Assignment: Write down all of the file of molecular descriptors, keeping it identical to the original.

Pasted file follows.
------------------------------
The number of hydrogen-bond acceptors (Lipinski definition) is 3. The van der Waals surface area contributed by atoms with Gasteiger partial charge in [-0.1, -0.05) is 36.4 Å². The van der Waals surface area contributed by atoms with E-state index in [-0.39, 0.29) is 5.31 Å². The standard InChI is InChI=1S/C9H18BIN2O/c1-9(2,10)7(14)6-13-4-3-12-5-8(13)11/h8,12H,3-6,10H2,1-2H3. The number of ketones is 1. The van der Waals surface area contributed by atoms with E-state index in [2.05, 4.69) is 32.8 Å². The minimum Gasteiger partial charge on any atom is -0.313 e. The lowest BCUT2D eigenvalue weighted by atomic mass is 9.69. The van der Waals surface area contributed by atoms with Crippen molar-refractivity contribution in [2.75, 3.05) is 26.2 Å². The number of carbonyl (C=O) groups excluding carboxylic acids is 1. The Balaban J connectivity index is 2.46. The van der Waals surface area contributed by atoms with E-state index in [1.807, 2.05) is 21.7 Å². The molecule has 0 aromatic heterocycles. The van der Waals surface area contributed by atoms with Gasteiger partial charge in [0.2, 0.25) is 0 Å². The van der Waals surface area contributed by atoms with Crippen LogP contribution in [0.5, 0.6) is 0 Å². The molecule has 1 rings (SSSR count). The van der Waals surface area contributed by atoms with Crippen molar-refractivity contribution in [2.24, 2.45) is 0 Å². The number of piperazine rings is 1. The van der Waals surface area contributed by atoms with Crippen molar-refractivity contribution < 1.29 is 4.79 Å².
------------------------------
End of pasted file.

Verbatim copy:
The number of hydrogen-bond acceptors (Lipinski definition) is 3. The van der Waals surface area contributed by atoms with Gasteiger partial charge in [-0.1, -0.05) is 36.4 Å². The van der Waals surface area contributed by atoms with E-state index in [-0.39, 0.29) is 5.31 Å². The standard InChI is InChI=1S/C9H18BIN2O/c1-9(2,10)7(14)6-13-4-3-12-5-8(13)11/h8,12H,3-6,10H2,1-2H3. The number of ketones is 1. The van der Waals surface area contributed by atoms with E-state index in [2.05, 4.69) is 32.8 Å². The minimum Gasteiger partial charge on any atom is -0.313 e. The lowest BCUT2D eigenvalue weighted by atomic mass is 9.69. The van der Waals surface area contributed by atoms with Crippen molar-refractivity contribution in [2.75, 3.05) is 26.2 Å². The number of carbonyl (C=O) groups excluding carboxylic acids is 1. The Balaban J connectivity index is 2.46. The van der Waals surface area contributed by atoms with E-state index in [1.807, 2.05) is 21.7 Å². The molecule has 0 aromatic heterocycles. The van der Waals surface area contributed by atoms with Gasteiger partial charge in [0.2, 0.25) is 0 Å². The van der Waals surface area contributed by atoms with Crippen LogP contribution in [0.5, 0.6) is 0 Å². The molecule has 1 rings (SSSR count). The van der Waals surface area contributed by atoms with Crippen molar-refractivity contribution in [2.24, 2.45) is 0 Å². The number of piperazine rings is 1. The van der Waals surface area contributed by atoms with Crippen molar-refractivity contribution < 1.29 is 4.79 Å².